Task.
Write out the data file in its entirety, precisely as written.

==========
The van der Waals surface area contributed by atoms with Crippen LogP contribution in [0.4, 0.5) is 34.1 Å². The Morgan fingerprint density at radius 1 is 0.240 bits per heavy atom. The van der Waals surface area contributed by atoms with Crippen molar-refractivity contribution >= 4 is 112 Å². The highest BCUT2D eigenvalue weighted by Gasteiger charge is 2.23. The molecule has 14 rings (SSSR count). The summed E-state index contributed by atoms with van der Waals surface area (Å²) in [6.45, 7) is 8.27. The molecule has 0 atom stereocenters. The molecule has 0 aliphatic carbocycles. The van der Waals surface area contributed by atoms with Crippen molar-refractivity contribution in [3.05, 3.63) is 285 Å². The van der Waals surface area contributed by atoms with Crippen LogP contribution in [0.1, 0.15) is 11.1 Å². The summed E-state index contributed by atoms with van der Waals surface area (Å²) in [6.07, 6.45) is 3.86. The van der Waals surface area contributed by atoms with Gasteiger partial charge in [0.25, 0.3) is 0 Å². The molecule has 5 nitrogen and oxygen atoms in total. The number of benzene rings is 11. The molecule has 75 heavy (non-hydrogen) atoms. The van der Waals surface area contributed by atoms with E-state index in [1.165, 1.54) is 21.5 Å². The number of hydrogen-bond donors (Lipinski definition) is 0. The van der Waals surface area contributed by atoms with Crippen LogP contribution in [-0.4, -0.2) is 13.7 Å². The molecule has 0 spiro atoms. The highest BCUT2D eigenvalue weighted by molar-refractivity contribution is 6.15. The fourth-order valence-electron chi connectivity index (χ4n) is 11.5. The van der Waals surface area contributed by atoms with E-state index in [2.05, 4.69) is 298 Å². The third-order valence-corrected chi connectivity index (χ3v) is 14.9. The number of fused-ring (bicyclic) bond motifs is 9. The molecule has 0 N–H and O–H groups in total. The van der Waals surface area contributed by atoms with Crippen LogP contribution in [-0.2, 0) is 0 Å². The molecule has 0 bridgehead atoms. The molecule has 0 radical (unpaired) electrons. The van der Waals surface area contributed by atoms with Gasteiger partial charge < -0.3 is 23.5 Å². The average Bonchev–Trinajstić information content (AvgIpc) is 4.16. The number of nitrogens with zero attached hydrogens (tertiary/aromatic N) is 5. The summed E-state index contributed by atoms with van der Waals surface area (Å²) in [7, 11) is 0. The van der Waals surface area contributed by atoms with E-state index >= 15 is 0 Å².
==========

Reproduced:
The van der Waals surface area contributed by atoms with Crippen LogP contribution in [0.4, 0.5) is 34.1 Å². The Morgan fingerprint density at radius 1 is 0.240 bits per heavy atom. The van der Waals surface area contributed by atoms with Crippen molar-refractivity contribution >= 4 is 112 Å². The highest BCUT2D eigenvalue weighted by Gasteiger charge is 2.23. The molecule has 14 rings (SSSR count). The summed E-state index contributed by atoms with van der Waals surface area (Å²) in [6.45, 7) is 8.27. The molecule has 0 atom stereocenters. The molecule has 0 aliphatic carbocycles. The van der Waals surface area contributed by atoms with Crippen molar-refractivity contribution in [3.05, 3.63) is 285 Å². The van der Waals surface area contributed by atoms with Crippen LogP contribution in [0.1, 0.15) is 11.1 Å². The summed E-state index contributed by atoms with van der Waals surface area (Å²) in [6.07, 6.45) is 3.86. The van der Waals surface area contributed by atoms with Gasteiger partial charge in [0.25, 0.3) is 0 Å². The molecule has 5 nitrogen and oxygen atoms in total. The number of benzene rings is 11. The molecule has 75 heavy (non-hydrogen) atoms. The van der Waals surface area contributed by atoms with E-state index in [1.165, 1.54) is 21.5 Å². The number of hydrogen-bond donors (Lipinski definition) is 0. The van der Waals surface area contributed by atoms with Crippen LogP contribution in [-0.4, -0.2) is 13.7 Å². The molecule has 0 spiro atoms. The highest BCUT2D eigenvalue weighted by molar-refractivity contribution is 6.15. The fourth-order valence-electron chi connectivity index (χ4n) is 11.5. The van der Waals surface area contributed by atoms with E-state index in [2.05, 4.69) is 298 Å². The third-order valence-corrected chi connectivity index (χ3v) is 14.9. The number of fused-ring (bicyclic) bond motifs is 9. The molecule has 0 N–H and O–H groups in total. The van der Waals surface area contributed by atoms with Crippen LogP contribution in [-0.2, 0) is 0 Å². The molecule has 0 bridgehead atoms. The molecule has 0 radical (unpaired) electrons. The van der Waals surface area contributed by atoms with Gasteiger partial charge < -0.3 is 23.5 Å². The average Bonchev–Trinajstić information content (AvgIpc) is 4.16. The number of nitrogens with zero attached hydrogens (tertiary/aromatic N) is 5. The summed E-state index contributed by atoms with van der Waals surface area (Å²) in [7, 11) is 0. The van der Waals surface area contributed by atoms with E-state index >= 15 is 0 Å².